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Dandelions (A Short Story Based on The Bluest Eye)
Pecola walked. Seventy seven, seventy eight, seventy nine steps. She bent and picked a dandelion head, shredded its petals, and squished the yellow pulp in her palm. Eighty, eighty one, eighty two. She revel reveled in this power, able to pick a dandelion-pluck-and snuff it out. Eighty three, eighty four. There were so many to pick. The sap or nectar or pup or whichever bled under her nails. The fingernails on her pinkie were longer than the rest of her hands. Those nails were the only two spared from Pecola’s nervous teeth. Eighty five, eighty six, eighty seven.
(He covered her in a blanket.)
She stopped at the corner and reached through a chain linked fence. The back of her hands were dry. Her knuckles were red. Eighty eight, eighty nine.
Her mother. Her father. Sammy.
Pecola jay walked and didn’t care. She sloshed her feet in the gutter, again. Day by day she wandered the streets…looking for- she didn’t know- something. Maybe it was good to get out from that air in her house. That air stunk. It felt still, as though it was the same air they were breathing for years and years. It tasted like dust. It tasted like Cholly.
She wanted to cry. She wanted someone to see her.
‘Look there, that’s Pecola- crying.’
‘Poor girl…poor pretty girl.’
Like that. But it didn’t happen.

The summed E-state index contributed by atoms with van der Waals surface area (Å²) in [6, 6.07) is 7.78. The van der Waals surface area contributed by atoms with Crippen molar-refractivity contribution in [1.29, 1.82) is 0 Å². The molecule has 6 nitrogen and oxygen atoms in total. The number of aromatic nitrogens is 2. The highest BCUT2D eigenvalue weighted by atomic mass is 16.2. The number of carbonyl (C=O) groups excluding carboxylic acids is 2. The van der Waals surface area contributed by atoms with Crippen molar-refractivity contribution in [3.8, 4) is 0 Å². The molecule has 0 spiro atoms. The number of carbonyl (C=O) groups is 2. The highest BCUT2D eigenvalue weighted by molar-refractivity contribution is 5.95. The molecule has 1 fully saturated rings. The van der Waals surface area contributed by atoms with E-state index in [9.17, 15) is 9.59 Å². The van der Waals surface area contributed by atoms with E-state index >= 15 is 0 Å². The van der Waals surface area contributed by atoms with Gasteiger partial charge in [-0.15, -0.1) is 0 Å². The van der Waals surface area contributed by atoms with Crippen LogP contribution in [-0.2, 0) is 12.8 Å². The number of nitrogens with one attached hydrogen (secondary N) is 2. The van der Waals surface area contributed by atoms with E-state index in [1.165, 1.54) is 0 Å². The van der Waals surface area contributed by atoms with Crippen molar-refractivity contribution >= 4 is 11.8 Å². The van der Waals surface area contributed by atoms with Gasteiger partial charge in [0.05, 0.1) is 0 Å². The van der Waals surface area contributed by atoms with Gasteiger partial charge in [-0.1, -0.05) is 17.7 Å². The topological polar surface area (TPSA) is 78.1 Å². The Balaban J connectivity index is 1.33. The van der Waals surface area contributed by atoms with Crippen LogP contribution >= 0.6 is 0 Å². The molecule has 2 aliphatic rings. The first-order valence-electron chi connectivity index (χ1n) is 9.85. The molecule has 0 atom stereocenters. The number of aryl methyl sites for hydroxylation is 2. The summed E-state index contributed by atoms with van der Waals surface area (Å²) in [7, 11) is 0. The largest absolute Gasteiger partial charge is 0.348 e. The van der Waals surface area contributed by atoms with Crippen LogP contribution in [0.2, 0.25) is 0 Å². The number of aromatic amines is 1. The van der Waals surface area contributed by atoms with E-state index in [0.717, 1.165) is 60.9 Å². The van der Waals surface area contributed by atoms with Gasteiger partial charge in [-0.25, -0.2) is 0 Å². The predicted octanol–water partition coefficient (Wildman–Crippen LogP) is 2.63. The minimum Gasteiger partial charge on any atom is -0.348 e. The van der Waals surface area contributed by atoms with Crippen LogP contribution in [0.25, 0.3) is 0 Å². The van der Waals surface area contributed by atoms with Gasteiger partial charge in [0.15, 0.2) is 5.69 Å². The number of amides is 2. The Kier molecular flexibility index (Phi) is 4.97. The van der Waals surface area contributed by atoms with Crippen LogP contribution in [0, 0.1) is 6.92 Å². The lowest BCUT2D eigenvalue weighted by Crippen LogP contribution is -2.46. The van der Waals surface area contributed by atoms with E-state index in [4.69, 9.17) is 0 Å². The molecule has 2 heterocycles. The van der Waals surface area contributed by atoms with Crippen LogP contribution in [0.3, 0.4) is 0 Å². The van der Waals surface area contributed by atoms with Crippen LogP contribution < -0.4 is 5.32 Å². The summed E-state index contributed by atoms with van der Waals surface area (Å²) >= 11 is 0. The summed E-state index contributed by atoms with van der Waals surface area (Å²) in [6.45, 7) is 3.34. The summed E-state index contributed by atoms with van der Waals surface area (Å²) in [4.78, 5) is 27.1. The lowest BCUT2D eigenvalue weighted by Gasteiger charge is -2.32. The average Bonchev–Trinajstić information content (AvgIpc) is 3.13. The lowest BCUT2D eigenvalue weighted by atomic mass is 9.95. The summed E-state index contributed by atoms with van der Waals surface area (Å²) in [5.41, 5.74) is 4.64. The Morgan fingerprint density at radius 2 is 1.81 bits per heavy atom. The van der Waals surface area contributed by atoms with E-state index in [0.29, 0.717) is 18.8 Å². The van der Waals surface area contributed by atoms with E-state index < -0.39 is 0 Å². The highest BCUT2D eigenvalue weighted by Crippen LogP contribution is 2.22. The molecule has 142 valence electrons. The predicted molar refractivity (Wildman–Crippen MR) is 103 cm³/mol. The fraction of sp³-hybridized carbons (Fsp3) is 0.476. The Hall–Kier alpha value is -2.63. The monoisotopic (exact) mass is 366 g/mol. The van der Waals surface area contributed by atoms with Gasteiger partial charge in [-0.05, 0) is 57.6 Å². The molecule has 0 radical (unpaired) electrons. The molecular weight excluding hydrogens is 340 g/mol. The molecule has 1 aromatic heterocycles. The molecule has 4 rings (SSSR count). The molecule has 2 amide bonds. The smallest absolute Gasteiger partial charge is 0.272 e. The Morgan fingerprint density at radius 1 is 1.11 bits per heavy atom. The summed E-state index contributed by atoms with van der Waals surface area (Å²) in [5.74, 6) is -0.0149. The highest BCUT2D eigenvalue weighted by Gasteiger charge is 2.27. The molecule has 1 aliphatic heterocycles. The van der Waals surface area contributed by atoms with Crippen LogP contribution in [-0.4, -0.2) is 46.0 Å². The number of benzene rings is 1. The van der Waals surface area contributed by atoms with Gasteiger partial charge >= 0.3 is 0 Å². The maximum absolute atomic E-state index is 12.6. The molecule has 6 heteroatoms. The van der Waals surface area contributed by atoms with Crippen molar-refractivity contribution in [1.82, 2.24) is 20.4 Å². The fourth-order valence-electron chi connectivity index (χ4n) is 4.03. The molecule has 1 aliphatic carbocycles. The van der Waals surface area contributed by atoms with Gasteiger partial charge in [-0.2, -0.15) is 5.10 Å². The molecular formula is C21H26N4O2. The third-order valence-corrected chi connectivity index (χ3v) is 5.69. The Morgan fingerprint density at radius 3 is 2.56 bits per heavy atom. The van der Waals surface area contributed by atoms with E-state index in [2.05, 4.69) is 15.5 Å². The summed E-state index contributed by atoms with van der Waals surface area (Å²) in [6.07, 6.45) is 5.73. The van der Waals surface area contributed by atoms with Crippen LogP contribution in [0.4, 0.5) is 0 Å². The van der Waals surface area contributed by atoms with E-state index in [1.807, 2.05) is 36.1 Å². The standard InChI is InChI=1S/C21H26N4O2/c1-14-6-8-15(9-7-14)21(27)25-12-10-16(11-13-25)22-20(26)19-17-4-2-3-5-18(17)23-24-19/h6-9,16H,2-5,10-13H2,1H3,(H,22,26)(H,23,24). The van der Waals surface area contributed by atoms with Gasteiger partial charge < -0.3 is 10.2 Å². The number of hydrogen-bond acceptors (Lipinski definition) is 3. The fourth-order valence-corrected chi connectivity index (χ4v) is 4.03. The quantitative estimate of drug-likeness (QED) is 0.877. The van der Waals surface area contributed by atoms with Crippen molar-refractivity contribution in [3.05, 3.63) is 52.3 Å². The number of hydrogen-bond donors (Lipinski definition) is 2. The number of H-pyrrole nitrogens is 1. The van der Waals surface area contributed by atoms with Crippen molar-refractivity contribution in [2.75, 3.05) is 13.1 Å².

Pecola came home-quietly-and sat at the piano bench, staring mutely at the keys. What if she placed her hands on them and pressed, and heard music? Chord after chord after chord.
‘You don’t know how to play, anyways.’ That voice, it was Mrs. Breedlove. Well, Mrs. Breedlove was out, but Pecola heard her all the same. ‘Nasty, you can’t read music.’
She left the piano untouched. Pecola drifted into the kitchen and rifled around for something to eat. Whenever she bit- she bit and bit and bit- she swallowed, she felt something again. Whole. But everything she tried to eat repulsed her. The kitchen. Nothing was good. Everything was stale. It was rotted. A cockroach scuttled across the floor. Her stomach flipped. Was she hungry?
She rubbed her eyes. It smelled like dandelions.
The ghost of her father sung to her, telling her to eat. ‘Eat, Pecola, eat.’ It came from the sink. Drip. She used to wash dishes there…drip. The voices came from the blanket.
And she wanted them to say: ‘poor girl, poor pretty girl.’
But they didn’t.
“Daddy?” this voice came from the front room, “Where are the people that used to live here? What happened to them?”
“They’ve been dead a long time, son.”
Pecola ran for the only door. Something stung in her eyes.
“Look,” the boy said.
For a moment, Pecola’s eyes were locked with his. The boy tugged and tugged at his father’s hand. The smell of dandelions was overpowering. She turned to him and looked with blank eyes.
Pecola was gone.